Endosonography findings. (A) A round mass covered with normal overlying mucosa is seen in the upper esophagus 3 cm distal to the upper esophageal sphincter. (B, C) A relatively poorly demarcated, 2.7×2.4 cm sized hypoechoic nonhomogeneous mass originates from the third (submucosal) and fourth (muscularis propria) layer.
Click for larger image

The patient was transferred to the chest surgery department and underwent a surgical resection. The incision was made through the previous neck incision line. Two masses on the thyroid bed were removed. A discrete mass of about 1.5×1.5 cm in size was exposed on the lateral portion of the left thyroid cartilage. It was an esophageal submucosal mass that focally penetrated the esophageal muscle layer, but within the adventitia. The mass was enucleated and the underlying mucosa was intact. This mass was not connected to the previously removed masses on the thyroid bed. No abnormal lymph nodes were detected.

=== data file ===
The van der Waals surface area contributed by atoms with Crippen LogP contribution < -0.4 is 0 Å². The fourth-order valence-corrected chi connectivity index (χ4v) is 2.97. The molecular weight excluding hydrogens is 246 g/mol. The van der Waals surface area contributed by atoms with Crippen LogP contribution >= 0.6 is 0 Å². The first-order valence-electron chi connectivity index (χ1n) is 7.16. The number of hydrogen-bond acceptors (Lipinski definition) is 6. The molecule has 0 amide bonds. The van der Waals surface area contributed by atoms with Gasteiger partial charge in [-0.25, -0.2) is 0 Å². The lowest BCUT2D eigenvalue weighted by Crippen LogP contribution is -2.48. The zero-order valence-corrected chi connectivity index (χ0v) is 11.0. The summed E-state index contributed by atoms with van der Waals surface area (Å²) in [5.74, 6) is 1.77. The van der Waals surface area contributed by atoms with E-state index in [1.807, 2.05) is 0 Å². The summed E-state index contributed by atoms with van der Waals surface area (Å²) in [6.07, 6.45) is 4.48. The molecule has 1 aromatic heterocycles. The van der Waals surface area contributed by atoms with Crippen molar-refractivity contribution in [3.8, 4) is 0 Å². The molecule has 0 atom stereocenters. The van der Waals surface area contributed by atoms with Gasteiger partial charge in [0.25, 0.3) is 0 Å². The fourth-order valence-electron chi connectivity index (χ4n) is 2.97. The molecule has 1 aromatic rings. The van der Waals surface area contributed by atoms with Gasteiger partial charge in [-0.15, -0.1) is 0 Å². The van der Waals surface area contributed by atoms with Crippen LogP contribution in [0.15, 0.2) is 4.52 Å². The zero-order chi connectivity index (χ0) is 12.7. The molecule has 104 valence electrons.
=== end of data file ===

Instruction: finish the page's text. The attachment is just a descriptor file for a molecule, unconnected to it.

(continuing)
The gross examination of the first specimen removed from the thyroid bed revealed two well-encapsulated masses measuring 6.0×3.5×3.0 cm. The cut surface was papillary with multiple brownish foci of cystic change in appearance, which is the typical morphology of a papillary carcinoma of thyroid origin. Microscopically, the tumor cells exhibited predominantly papillary structures. The nuclei of the tumor cells had typical intranuclear inclusions and groovings. These are typical characteristics of papillary carcinoma cells (Fig. 3A, 3B). The other specimen enucleated from the esophageal wall was a 3.0×2.5×2.0 cm round mass. The cut surface was light brown in color with focal fibrosis and hemorrhage. Microscopically, the tumor was demarcated from the surrounding esophageal muscular layer, but focal muscular invasion was also seen. The tumor cells also showed a papillary pattern in appearance, and the nuclei of the tumor cells also had intranuclear inclusions and groovings (Fig. 3C, D). These findings were consistent with a papillary thyroid carcinoma.